Sunday, June 28, 2020
United States Department of State, Public domain, via Wikimedia Commons
Check out this WSJ journal piece about how COVID-related closures of U.S. consulates have stranded immigrants around the globe.
The fact that people have been unable to schedule consular appointments since March -- to get their visas stamped or to complete required interviews -- may be affecting "hundreds of thousands of people world-wide ... based on the average number of visas the State Department issued each month during the last fiscal year."
The WSJ does a good job of explaining that these hurdles are a direct result of COVID-related precautions on the part of the U.S. State Department. Thus, this is a problem that has been brewing since the start of the nation's response to the outbreak in mid-March. As such, the problems PRE-date by months the President's new efforts to pause employment-based migration.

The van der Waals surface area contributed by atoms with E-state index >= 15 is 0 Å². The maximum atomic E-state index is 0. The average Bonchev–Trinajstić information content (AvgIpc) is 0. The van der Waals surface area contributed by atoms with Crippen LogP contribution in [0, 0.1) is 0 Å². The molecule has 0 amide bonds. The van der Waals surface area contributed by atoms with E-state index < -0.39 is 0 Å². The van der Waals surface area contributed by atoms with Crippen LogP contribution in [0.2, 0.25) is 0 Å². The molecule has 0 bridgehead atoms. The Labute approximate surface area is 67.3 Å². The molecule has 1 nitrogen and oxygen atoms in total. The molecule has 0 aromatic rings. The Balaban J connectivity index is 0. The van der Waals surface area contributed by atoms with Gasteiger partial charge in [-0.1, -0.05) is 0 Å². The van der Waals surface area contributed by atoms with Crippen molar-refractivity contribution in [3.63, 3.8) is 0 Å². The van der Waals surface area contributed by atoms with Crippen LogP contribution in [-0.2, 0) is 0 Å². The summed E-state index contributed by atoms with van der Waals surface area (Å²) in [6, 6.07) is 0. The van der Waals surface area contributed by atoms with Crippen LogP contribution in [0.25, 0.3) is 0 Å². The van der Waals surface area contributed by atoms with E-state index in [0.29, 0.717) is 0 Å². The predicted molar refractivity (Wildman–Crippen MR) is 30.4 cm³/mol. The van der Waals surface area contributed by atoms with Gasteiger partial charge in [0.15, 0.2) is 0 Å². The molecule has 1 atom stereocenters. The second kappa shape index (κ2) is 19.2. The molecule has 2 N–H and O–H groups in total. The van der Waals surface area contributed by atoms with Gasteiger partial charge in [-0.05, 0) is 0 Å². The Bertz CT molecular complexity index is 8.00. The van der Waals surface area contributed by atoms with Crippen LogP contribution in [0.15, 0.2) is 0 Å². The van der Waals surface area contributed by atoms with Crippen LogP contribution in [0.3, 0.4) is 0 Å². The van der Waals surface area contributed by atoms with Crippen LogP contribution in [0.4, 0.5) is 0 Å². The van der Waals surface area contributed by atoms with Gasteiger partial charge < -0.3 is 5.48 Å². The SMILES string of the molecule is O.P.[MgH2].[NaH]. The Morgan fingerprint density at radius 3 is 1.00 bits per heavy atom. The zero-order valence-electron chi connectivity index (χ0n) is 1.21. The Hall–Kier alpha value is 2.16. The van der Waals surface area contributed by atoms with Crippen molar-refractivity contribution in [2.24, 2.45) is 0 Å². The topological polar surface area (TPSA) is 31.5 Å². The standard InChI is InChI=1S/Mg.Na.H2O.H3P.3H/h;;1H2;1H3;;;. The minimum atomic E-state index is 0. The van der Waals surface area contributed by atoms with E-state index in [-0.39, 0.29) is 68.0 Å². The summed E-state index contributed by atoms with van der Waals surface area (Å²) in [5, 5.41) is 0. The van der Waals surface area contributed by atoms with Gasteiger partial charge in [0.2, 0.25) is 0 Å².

The article notes that for one international student, delays in processing may delay educational opportunities in the fall. If his experience is being replicated around the globe, it's entirely possible we're going to see our first dip in international student enrollment in many years.